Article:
Clayton Eshleman has published roughly 100 books and chapbooks of original poetry, translations, and nonfiction writings, and edited seventy issues of magazines and journals, including the ground-breaking Caterpillar and Sulfur. His writings have appeared in over 500 literary magazines and journals around the world and his books and writings have been translated into a number of languages. It is undoubtedly unnecessary to observe that he made and has fulfilled a life commitment to poetry.

“Nobody is like him in his struggle. With ornery stubbornness he has kept visiting the dark occasions, and brought back for us poems unlike anybody else’s. At times he makes the wildness of most poetry seem merely effete. Because he has gone down and done so with a language fit for his researches: clotted, angry, surprised, full of grunts as a cartoon, full of magical gleams like sunlight striking through chinks of rock, hard as tourmaline, streets of mica peeled away.

I know of no poet who has fed so richly from the thingliness of the world beneath his feet, none who so resists the glamour of beliefs. He is a shaman without a single superstition.”

—Robert Kelly


ISBN: 978-0-9960079-0-0
620 pages $29.95

The Hexagon by Robert Kelly

"If the Pentagon is war, then the hexagon —inner chamber of the hive — is peace.  In abstract painting, only the mark is real;  resemblances are trivial or unwelcome.  The Hexagon is the middle term of the five long poems of this last decade of my writing [Fire Exit, Uncertainties, The Hexagon, Heart Thread, Calls] and it is the most abstract of all my works. Each line is self-contained, inhabiting six-line stanzas, subject like any mark to contingency and proximity.  Each line full of particulate matter, neither insists on nor resists connection, and accepts the silence at the end of every line of poetry as its meaningful goal. "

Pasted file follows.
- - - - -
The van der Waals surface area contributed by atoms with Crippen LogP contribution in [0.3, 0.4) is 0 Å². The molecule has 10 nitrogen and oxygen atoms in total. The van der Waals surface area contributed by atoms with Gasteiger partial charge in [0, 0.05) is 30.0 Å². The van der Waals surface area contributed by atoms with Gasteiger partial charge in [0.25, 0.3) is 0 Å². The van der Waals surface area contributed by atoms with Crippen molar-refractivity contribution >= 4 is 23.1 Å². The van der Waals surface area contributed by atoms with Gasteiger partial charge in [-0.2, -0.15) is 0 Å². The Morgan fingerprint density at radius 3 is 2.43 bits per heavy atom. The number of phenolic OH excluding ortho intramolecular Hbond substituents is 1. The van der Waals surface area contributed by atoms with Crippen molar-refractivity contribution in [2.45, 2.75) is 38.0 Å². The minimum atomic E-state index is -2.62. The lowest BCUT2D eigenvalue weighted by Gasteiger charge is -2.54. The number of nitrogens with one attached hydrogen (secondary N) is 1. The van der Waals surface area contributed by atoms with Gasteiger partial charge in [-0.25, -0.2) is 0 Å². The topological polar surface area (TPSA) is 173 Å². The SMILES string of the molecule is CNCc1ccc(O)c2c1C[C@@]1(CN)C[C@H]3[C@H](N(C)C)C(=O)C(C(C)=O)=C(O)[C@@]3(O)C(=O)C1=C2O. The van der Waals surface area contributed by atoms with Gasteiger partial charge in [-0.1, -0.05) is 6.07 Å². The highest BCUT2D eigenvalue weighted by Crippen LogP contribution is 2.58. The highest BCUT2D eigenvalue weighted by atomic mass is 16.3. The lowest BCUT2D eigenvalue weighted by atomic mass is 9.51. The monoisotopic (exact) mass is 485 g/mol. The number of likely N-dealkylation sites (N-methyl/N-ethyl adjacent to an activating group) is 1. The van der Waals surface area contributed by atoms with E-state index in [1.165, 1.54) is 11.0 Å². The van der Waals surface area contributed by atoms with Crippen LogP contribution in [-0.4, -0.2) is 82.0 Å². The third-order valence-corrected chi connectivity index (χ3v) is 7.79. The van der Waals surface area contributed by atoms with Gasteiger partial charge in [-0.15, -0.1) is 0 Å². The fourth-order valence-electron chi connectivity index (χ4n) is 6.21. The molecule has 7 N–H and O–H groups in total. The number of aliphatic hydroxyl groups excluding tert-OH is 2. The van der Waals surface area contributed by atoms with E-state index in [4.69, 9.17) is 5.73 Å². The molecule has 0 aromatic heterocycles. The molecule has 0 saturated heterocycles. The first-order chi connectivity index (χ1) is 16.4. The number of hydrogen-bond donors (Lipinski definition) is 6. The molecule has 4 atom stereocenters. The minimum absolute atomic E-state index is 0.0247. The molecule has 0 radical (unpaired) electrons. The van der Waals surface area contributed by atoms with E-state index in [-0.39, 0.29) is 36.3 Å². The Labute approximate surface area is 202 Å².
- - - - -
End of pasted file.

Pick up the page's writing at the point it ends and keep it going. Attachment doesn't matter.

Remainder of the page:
- Robert Kelly

Robert Kelly is known as a founder of the Deep Image movement, which he described in a 2006 interview as “the journey to the depths with language as our only tool and music our only weapon.”

Kelly’s more than 50 published collections of poetry and prose include Armed Descent (1961); Kill the Messenger Who Brings Bad News (1980), chosen as the Los Angeles Times Book of the Year; Red Actions: Selected Poems 1960–1993 (1995). Bookforum critic Joseph Donahue, praising Lapis (2005), noted that Kelly “has given magic back its dignity, finding it in human warmth.” His poetry has been featured several times in Best American Poetry and has been included in Postmodern American Poetry: A Norton Anthology (1994). He is also the author of a number of fiction titles and plays. His verse and prose have been published in hundreds of literary journals and on line sites around the world.

Kelly’s honors include an Award for Distinction from the American Academy and Institute of Arts and Letters and a fellowship from the National Endowment for the Arts. He has taught at Bard College since 1961, where he was a founding member of the Milton Avery Graduate School of the Arts. He is the 2016-2017 Poet Laureate of Dutchess County, New York


ISBN: 978-0-9971725-1-5
140 pages $19.95

New Titles from Second Line Press
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Our Mission

Our "mission" is twofold: to bring back into print (and keep in print) at an accessible price point those authors/titles that have had an impact on the cultural, literary, and/or artistic thought of the 20th (and 21st) century and to publish those poets who are still contributing today in a meaningful way to the same. (Read our full mission statement here.)

Publisher's Note

You can read the publisher's note here.

We thank you for your support. As a small press, every purchase is important to us in our effort to continue to bring out at least six new titles per year. Watch this web site for updates on print schedules and future titles.

All Black Widow Press books are 6" x 9" trade paperbacks with sewn and glued bindings and printed on acid free paper. Our books are made for longevity.